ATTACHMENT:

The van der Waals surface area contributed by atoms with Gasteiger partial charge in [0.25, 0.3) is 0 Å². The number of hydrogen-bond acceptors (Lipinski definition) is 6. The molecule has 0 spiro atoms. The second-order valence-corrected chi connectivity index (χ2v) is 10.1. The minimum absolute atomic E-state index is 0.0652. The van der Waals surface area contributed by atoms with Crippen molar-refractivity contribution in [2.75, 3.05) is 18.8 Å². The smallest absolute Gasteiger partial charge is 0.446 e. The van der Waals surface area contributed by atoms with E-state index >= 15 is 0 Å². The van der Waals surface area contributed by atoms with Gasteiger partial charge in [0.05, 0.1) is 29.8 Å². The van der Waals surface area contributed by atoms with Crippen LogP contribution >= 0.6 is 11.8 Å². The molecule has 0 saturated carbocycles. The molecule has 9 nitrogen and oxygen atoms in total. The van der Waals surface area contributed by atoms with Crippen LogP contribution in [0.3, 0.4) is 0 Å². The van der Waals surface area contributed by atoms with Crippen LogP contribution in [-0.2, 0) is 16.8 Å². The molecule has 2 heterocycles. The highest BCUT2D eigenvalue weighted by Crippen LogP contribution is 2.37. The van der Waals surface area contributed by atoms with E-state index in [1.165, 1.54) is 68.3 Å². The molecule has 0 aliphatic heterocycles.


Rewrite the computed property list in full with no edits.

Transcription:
The van der Waals surface area contributed by atoms with Gasteiger partial charge in [0.25, 0.3) is 0 Å². The number of hydrogen-bond acceptors (Lipinski definition) is 6. The molecule has 0 spiro atoms. The second-order valence-corrected chi connectivity index (χ2v) is 10.1. The minimum absolute atomic E-state index is 0.0652. The van der Waals surface area contributed by atoms with Crippen molar-refractivity contribution in [2.75, 3.05) is 18.8 Å². The smallest absolute Gasteiger partial charge is 0.446 e. The van der Waals surface area contributed by atoms with E-state index >= 15 is 0 Å². The van der Waals surface area contributed by atoms with Gasteiger partial charge in [0.05, 0.1) is 29.8 Å². The van der Waals surface area contributed by atoms with Crippen LogP contribution >= 0.6 is 11.8 Å². The molecule has 0 saturated carbocycles. The molecule has 9 nitrogen and oxygen atoms in total. The van der Waals surface area contributed by atoms with Crippen LogP contribution in [0.3, 0.4) is 0 Å². The van der Waals surface area contributed by atoms with Crippen LogP contribution in [-0.2, 0) is 16.8 Å². The molecule has 2 heterocycles. The highest BCUT2D eigenvalue weighted by Crippen LogP contribution is 2.37. The van der Waals surface area contributed by atoms with E-state index in [1.165, 1.54) is 68.3 Å². The molecule has 0 aliphatic heterocycles.